• United States



Security Design and Architecture: Hidden Strengths

May 01, 200311 mins
Access ControlPhysical Security

Does security have to be as ugly as a jersey barrier? Or can it be both effective and attractive? Planners in the nation's capital are putting well-designed security to the test.

The stately white mansion at 1600 Pennsylvania Avenue has survived fire, scandal and an attack by the British. Someone even crashed a small plane into its facade. All the while, “America’s House” has sat, just yards away from its citizens, as a powerful symbol of the freedom and accessibility of democratic government. But in recent years, a wave of security threats has added layer upon layer of visual armor to the grounds and surrounding streets. Now the once elegant White House, like much of Washington, D.C., resembles a cluttered, battle-weary fortress, apprehensive and unreachable.

But even as security threats continue to multiply, signs of a more touchable terrain are emerging in Washington. A new initiative spearheaded by the National Capital Planning Commission (NCPC) is putting forward the almost treasonous idea that security and historic urban design can coexisteven complement one another. The commission’s $878 million “Urban Design and Security Plan” focuses on restoring the beauty, grandeur and accessibility to areas such as the White House, the Washington Monument and the Federal Triangle, which all have been blighted by jersey barriers and bollards in the recent “siege-chic” approach to security. The plan solicits proposals for ways to build security into the landscape in subtler ways that still provide an obvious deterrent to a terrorist but become virtually invisible to the average visitor.

The concentration of high-risk iconography in such a small area makes Washington the ideal test bed for what security and landscape design can achieve together. But the NCPC’s project is about a lot more than urban beautification. It’s founded on the notion that security doesn’t have to look and feel so oppressive. Since the Sept. 11 attacks, so many of the security measures at airports, national landmarks and public gathering places that are aimed at making citizens saferor at least making them feel saferhave had the opposite effect. How many people truly feel reassured by the sight of an antiaircraft missile launcher parked next to the Washington Monument?

“The fundamental paradox in security is that it seldom makes you feel secure,” says Richard Farson, president of the Western Behavioral Sciences Institute. “When you have armed guards going through baggage at the airport and the government is issuing alerts, people become very anxious and afraid. But safety measures can be unobtrusive. People don’t even have to know they exist.”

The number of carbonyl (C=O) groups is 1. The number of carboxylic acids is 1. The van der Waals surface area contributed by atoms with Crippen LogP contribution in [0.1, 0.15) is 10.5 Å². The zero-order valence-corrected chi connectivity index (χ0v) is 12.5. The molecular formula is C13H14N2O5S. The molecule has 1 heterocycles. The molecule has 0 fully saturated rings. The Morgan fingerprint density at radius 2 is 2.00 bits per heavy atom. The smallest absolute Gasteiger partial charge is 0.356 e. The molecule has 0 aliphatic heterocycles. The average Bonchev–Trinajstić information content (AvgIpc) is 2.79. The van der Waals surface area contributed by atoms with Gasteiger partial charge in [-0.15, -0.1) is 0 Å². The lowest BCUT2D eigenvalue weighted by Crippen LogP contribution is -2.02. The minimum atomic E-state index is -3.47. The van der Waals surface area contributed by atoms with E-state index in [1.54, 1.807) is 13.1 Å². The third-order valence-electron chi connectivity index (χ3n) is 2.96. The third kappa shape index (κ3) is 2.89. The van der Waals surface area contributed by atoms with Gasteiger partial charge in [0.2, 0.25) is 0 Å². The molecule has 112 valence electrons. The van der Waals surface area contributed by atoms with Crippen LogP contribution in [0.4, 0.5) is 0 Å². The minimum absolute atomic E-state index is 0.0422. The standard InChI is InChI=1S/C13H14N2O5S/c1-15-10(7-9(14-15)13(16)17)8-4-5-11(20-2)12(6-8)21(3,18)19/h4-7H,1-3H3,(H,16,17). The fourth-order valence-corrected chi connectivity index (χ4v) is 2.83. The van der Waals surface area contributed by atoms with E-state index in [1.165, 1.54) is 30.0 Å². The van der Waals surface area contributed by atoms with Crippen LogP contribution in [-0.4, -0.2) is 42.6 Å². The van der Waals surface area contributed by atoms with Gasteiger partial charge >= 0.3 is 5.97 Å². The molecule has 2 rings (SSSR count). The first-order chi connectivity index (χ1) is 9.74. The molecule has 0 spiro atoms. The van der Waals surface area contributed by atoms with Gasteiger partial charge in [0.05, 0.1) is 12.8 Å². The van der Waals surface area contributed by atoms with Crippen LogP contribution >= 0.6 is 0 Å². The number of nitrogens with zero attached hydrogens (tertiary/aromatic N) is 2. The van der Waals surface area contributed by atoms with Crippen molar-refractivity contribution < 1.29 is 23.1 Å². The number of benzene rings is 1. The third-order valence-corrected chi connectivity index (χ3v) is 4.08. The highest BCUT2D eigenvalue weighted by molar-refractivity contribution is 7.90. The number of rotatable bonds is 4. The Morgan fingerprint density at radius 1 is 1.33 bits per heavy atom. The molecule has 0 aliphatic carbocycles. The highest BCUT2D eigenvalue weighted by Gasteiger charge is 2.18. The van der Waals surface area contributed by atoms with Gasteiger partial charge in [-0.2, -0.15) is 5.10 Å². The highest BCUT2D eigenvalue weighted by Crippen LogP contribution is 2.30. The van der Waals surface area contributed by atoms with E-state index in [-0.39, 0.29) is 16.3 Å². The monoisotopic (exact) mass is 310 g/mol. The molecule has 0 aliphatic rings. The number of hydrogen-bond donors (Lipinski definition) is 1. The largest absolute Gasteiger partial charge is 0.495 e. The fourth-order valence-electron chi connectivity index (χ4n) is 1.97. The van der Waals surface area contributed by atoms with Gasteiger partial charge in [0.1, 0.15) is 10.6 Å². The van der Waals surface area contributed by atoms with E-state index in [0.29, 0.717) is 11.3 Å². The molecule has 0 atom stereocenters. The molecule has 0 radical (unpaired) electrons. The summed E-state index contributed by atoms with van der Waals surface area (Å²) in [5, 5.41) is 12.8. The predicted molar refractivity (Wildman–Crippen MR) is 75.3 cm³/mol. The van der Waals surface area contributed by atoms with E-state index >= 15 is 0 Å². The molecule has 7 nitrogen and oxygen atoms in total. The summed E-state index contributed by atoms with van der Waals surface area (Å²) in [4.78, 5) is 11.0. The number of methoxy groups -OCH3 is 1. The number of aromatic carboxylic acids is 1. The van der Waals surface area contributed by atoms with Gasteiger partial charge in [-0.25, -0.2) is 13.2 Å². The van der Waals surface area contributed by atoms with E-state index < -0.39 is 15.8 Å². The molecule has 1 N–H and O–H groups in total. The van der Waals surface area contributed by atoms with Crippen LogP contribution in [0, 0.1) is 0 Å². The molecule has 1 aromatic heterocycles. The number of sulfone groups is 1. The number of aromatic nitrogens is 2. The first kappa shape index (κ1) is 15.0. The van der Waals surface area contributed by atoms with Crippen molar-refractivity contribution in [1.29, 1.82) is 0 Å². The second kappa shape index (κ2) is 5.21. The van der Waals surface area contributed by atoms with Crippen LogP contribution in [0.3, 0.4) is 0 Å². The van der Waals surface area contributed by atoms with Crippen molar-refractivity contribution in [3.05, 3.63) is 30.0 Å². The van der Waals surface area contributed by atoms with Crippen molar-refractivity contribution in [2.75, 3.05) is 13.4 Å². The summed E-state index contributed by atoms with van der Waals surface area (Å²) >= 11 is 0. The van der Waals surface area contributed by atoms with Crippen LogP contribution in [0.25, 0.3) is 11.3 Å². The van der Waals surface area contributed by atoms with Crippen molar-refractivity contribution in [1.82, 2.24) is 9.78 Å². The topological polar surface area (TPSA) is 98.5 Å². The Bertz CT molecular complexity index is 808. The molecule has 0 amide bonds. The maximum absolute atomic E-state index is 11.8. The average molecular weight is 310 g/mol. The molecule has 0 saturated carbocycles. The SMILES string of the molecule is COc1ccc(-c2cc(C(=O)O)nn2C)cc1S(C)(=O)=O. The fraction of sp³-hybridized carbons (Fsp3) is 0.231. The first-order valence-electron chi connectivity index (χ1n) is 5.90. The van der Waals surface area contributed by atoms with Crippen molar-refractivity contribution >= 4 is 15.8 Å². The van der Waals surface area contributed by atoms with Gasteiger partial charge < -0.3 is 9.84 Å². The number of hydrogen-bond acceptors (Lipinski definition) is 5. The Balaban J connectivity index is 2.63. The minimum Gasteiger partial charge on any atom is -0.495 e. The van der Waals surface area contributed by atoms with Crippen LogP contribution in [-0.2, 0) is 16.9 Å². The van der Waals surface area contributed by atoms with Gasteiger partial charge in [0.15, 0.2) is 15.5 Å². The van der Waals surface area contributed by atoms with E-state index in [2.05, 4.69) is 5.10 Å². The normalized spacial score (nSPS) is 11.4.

Good security—and by that we mean the measure most likely to prevent a breach—is about balancing the visible and the invisible; deterring the criminal without scaring off the public at large. That’s the real challenge of the work currently being done in the nation’s capital. And the success or failure of that effort will have a tremendous impact on everyone’s collective expectations for how security should look and feel in the future.The Bollardization OF D.C.It’s been said that if you had a dollar for every bollard in Washington, you’d be pretty flush. But those squat, reinforced concrete posts that dot the entries to forbidden roadways now share the city’s streetscape with still uglier jersey barriers and oversized concrete planters. The security threats of the past year and a half have certainly elicited a noticeable buildup in street-side fortifications, but the changes to the city’s landscape have actually happened more gradually.

“Security creep” is how one Washington insider puts it. “Over the last 15 years, more and more security devices have been employed in a helter-skelter fashion without any coordination or careful thinking about the impact,” says Richard Friedman, whom President Clinton appointed in 2000 to chair the NCPC’s interagency task force on security design.

In the early 1990s, lines of thick cement bollards were erected like giant teeth along the Pennsylvania Avenue curb, presenting a stark contrast to the graceful Federalist style White House fence behind them. Security was ratcheted up again after the Oklahoma City bombing, when Pennsylvania Avenue was closed to traffic, creating a vast concrete no-man’s-land bordered by jersey barriers and makeshift guardhouses. The White House answered public protest of the changes with promises to seek more aesthetically pleasing long-term solutions. But, predictably, those initiatives eventually became bogged down in Washington bureaucracy.